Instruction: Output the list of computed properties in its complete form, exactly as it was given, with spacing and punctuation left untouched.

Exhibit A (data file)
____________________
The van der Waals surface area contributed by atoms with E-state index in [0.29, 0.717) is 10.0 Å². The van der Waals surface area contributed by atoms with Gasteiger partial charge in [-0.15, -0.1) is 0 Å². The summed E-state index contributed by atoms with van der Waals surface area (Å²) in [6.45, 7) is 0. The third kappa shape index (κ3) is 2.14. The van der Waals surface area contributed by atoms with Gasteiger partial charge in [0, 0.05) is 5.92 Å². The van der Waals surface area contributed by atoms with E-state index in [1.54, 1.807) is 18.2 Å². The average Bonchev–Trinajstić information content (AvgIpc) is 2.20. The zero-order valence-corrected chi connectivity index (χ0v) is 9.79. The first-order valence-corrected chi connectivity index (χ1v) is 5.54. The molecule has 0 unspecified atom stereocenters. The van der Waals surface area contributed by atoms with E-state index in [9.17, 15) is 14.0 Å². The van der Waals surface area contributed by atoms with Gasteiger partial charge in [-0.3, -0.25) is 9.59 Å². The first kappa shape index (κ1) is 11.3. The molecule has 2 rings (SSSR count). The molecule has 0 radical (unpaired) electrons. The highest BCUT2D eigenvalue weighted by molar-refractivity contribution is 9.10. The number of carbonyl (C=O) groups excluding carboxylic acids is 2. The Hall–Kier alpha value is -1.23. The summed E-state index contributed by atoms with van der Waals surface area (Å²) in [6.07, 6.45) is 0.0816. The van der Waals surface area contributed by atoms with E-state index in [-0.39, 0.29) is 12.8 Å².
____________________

The van der Waals surface area contributed by atoms with E-state index in [0.29, 0.717) is 10.0 Å². The van der Waals surface area contributed by atoms with Gasteiger partial charge in [-0.15, -0.1) is 0 Å². The summed E-state index contributed by atoms with van der Waals surface area (Å²) in [6.45, 7) is 0. The third kappa shape index (κ3) is 2.14. The van der Waals surface area contributed by atoms with Gasteiger partial charge in [0, 0.05) is 5.92 Å². The van der Waals surface area contributed by atoms with E-state index in [1.54, 1.807) is 18.2 Å². The average Bonchev–Trinajstić information content (AvgIpc) is 2.20. The zero-order valence-corrected chi connectivity index (χ0v) is 9.79. The first-order valence-corrected chi connectivity index (χ1v) is 5.54. The molecule has 0 unspecified atom stereocenters. The van der Waals surface area contributed by atoms with E-state index in [9.17, 15) is 14.0 Å². The van der Waals surface area contributed by atoms with Gasteiger partial charge in [-0.3, -0.25) is 9.59 Å². The first kappa shape index (κ1) is 11.3. The molecule has 2 rings (SSSR count). The molecule has 0 radical (unpaired) electrons. The highest BCUT2D eigenvalue weighted by molar-refractivity contribution is 9.10. The number of carbonyl (C=O) groups excluding carboxylic acids is 2. The Hall–Kier alpha value is -1.23. The summed E-state index contributed by atoms with van der Waals surface area (Å²) in [6.07, 6.45) is 0.0816. The van der Waals surface area contributed by atoms with E-state index in [-0.39, 0.29) is 12.8 Å².